Thunberg is an activist demanding the world address the effects of fossil-fuel use, carbon dioxide and general air pollution.
Current activism uses whatever confronting activity necessary to promote opinions on climate concerns. In this case confronting world leaders, world population and world opinion against the fossil fuel industry.
Thunberg champions a commendable ideology drawing many to the cause. However, I object to the method of intimidating people to that narrow cause without discussion on its effects on world economics.
The young are especially influenced. Thunberg was well tutored to deliver a speech to the United Nations Assembly. That performance was well orchestrated with an audacious tone spewing fierceness to an adult audience of captive world leaders.
Her main promotion is to call upon world youth to walk out from their classes in order to join demonstration protests. It is wrong to perpetuate demonstrations every week, drawing students from education institutions.
Public schools and universities are education facilities. Drawing out students is a cost to our system. Youthful protesters are drawn to excitement of causes without understanding social effects and consequences.
Man’s ingenuity and creativity will solve the climate problems. Not from the influences from foreign environmental groups who dabble in our governance and economy.
I do not support these disruptions, nor should UBC honour people who do. Canada is filled with green plants consuming carbon. We are a small population contributing less than two per cent of world pollution.
We are not the problem globally. Honour our efforts, not loud speculators.
Bruce E. Hornidge
Progressive council is making Victoria better
Re: “Give high marks to Victoria council,” letter, April 7.
I too appreciate the recent op-eds and letters acknowledging the positive actions that Mayor Lisa Helps and the duly-elected, progressive majority on Victoria council are taking.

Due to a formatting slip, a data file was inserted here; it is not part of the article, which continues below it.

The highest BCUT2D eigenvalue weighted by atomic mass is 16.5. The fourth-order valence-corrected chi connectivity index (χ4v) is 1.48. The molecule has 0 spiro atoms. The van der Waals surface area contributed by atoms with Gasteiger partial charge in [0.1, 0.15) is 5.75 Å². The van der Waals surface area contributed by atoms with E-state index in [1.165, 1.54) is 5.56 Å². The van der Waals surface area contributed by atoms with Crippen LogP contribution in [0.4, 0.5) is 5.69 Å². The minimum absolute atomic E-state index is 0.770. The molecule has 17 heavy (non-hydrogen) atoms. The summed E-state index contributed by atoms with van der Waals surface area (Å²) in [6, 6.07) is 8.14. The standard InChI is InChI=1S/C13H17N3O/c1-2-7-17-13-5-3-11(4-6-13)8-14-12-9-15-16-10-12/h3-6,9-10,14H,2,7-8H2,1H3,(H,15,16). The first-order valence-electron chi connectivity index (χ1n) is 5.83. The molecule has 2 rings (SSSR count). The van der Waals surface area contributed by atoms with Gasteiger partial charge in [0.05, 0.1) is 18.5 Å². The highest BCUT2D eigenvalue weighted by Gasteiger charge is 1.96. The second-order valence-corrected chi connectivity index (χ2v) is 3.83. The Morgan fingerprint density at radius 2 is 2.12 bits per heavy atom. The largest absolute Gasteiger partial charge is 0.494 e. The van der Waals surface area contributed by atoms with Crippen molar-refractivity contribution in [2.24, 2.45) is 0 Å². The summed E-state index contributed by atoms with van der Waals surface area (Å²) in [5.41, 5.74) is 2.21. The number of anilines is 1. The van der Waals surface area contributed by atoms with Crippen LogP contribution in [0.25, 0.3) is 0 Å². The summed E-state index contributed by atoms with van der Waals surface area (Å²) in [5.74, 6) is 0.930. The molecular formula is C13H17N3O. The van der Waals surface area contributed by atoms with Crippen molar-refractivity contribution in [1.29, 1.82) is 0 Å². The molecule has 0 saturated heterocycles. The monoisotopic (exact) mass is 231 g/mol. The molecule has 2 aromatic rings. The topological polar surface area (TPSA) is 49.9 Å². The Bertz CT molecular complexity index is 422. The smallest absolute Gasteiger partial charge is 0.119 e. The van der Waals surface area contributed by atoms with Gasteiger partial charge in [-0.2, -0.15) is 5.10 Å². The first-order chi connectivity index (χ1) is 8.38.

These changes to make our city more livable, walkable, and bikable — and thus more socially, culturally, and economically vibrant — are long overdue. Allocation of scarce public street space is wildly out of balance in favour of private cars and against everyone and everything else.
The humanitarian disaster of homelessness and untreated mental illness and addiction unfolding in our streets and parks is not the fault of Victoria council. Health and housing are mainly provincial and federal responsibilities.
This disaster is due mainly to decades of cuts to social programs by right-wing governments to pay for tax cuts that mostly benefit the rich.
Despite some recent funding improvements, the provincial and federal governments are still not addressing this humanitarian crisis with the adequate disaster response that is needed.
Naturally, Victoria councillors sometimes make blunders.
But overall, I say kudos to mayor and council for doing a great job during these incredibly challenging times, and staying focused on making our city more sustainable, vibrant, and people-centred.
Decisions on bike lanes boggle the mind
What is the thought process when new bike lanes in Victoria are considered? Do Mayor Lisa Helps and council members look at data over many decades and figure out where collisions between drivers of vehicles and cyclists have taken place? I doubt it.
It boggles the mind that Richardson Street and Kimta Road are going to be altered in any way whatsoever while Gorge Road East is clearly a death trap for cyclists.
Likewise, the new bike routes for Jubilee, Oaklands and Fernwood seem to fall into many critics’ favourite category: solutions in search of a problem.
Is Gorge Road East not getting the attention it deserves because nobody running the show in Victoria uses that road to cycle into work?
It would be illuminating for the Times Colonist to provide a map for its readers that indicates approximately where our mayor and council members live in relation to the bicycle routes that have been approved.